• Hispanics account for 19 percent of total estimated AIDS diagnoses through 2004,3 though they make up only 14.2 percent of the population.4

  • The number of Asian/Pacific Islanders and American Indian/Alaska Natives living with AIDS continues to rise, with an approximately 10 percent increase each year over the past five years.3

  • Women of color account for 80 percent of all women estimated to be living with HIV/AIDS. Women across racial/ethnic groups most commonly report heterosexual contact or injection drug use as their primary modes of exposure to HIV, while males most commonly report homosexual contact and injection drug use.3*


What Can You Do?

  • Learn more about HIV/AIDS and its impact on your community.

  • Protect yourself against HIV infection. Know the risks associated with sex and drug use.

  • Get tested. It's important to know your HIV status to protect yourself and others.

  • Get medical care and support if you're living with HIV. Effective treatments exist.

  • Educate others about HIV/AIDS. Talk openly and honestly about prevention and treatment.

  • Volunteer at a local HIV/AIDS organization.

  • Post fact sheets about HIV/AIDS on bulletin boards and in local newsletters.

  • Organize a community meeting. Invite educators, faith and business leaders, health care professionals, neighbors, and friends to talk about HIV/AIDS and its impact locally. Even if three people show up, change can happen!

  • Help someone living with HIV/AIDS by being a friend.

  • Help end the stigma associated with HIV/AIDS.

  • Implement an activity to support HIV/AIDS observances such as World AIDS Day on December 1 or National HIV Testing Day on June 27. Visit www.omhrc.gov/hivaidsobservances for more ideas.


To Learn More

  • Visit the CDC National Prevention Information Network at www.cdcnpin.org or call 1-800-458-5231.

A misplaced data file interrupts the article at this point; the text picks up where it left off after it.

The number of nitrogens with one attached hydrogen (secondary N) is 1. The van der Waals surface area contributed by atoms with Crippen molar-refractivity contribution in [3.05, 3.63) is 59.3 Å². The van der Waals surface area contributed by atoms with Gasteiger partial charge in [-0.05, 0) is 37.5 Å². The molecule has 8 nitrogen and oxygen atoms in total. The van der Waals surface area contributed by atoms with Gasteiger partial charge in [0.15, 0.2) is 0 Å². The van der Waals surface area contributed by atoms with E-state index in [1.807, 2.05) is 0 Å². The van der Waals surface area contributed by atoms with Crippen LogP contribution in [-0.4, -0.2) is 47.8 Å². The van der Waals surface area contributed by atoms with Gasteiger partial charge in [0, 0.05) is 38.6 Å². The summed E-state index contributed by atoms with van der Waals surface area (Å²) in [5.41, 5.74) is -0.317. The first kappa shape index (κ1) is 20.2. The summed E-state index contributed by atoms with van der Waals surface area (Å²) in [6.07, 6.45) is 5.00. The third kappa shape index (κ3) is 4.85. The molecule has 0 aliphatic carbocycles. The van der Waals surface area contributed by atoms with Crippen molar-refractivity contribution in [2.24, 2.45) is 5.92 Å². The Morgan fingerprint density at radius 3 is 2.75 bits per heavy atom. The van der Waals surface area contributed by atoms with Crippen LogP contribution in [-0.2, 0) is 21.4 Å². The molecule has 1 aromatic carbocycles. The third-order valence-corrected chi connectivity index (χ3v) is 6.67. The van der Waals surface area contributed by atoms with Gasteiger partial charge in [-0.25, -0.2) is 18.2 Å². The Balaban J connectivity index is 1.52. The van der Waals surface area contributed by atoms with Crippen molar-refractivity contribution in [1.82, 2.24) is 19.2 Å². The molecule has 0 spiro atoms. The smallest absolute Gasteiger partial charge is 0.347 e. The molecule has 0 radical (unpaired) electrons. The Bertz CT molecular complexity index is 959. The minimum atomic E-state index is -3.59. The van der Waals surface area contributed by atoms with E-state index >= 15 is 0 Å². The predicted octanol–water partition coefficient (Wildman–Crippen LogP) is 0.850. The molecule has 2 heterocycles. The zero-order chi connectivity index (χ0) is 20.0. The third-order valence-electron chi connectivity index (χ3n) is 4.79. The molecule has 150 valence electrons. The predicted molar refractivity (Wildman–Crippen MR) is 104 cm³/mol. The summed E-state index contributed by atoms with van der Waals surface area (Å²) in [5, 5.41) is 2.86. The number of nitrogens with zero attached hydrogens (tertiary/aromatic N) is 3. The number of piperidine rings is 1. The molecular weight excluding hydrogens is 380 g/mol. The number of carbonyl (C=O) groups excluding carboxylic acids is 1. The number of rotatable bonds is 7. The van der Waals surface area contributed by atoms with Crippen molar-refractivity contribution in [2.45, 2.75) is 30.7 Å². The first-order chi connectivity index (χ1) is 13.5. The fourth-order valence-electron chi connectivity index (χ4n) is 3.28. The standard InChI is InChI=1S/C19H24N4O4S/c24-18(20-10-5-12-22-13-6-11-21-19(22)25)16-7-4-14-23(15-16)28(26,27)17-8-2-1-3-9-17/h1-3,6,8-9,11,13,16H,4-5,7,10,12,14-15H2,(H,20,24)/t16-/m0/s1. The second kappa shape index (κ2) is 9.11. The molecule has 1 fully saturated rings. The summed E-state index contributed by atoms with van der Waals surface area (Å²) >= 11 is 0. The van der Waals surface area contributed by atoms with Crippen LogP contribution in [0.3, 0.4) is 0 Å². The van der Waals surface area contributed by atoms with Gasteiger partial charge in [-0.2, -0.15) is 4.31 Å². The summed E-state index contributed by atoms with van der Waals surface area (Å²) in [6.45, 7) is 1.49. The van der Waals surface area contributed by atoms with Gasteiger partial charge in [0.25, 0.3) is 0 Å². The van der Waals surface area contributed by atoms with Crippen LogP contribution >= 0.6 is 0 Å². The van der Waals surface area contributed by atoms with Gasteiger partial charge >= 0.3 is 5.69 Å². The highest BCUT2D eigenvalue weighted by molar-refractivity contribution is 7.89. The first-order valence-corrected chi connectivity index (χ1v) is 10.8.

• Visit the HIV/AIDS Observance Days Web site at www.omhrc.gov/hivaidsobservances.

  • Call the CDC-INFO (formerly the CDC National AIDS Hotline) at 1-800-CDC-INFO (232-4636), TTY 1-888-232-6348.

  • Call your doctor or other health care provider.

  • Contact your local or state public health department.

* In the 35 areas with longstanding HIV reporting.

** In the 33 states with longstanding HIV reporting.

The terms "African American" and "Black" are used interchangeably to include those individuals who self-identify as either. The term "Hispanic" includes those individuals who self-identify as "Latino/a" or "Hispanic."


Resources

  1. Glynn M., Rhodes P. Estimated HIV prevalence in the United States at the end of 2003. National HIV Prevention Conference; June 2005; Atlanta. Abstract 595.

  2. Fleming, P.L., et al., "HIV Prevalence in the United States, 2000," 9th Annual Conference on Retroviruses and Opportunistic Infections, Feb. 24-28, 2002, Seattle, WA, Abstract 11.

  3. Centers for Disease Control and Prevention, HIV/AIDS Surveillance Report 2004, Vol. 16.

  4. U.S. Census Bureau, American Community Survey 2004, accessed Nov. 2005.

  5. National Center for Health Statistics, National Vital Statistics Report, Vol. 52, No. 9 (Nov 2003).

  6. Centers for Disease Control and Prevention, HIV/AIDS Surveillance Supplemental Report 2002, Vol. 10, No. 1.

  7. Center for Disease Control and Prevention, "Trends in HIV/AIDS Diagnoses—33 states, 2001-2004," MMWR, Vol. 54, No. 45, Nov. 18, 2005, pp. 1149-1153.



  
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This article was provided by U.S. Department of Health and Human Services.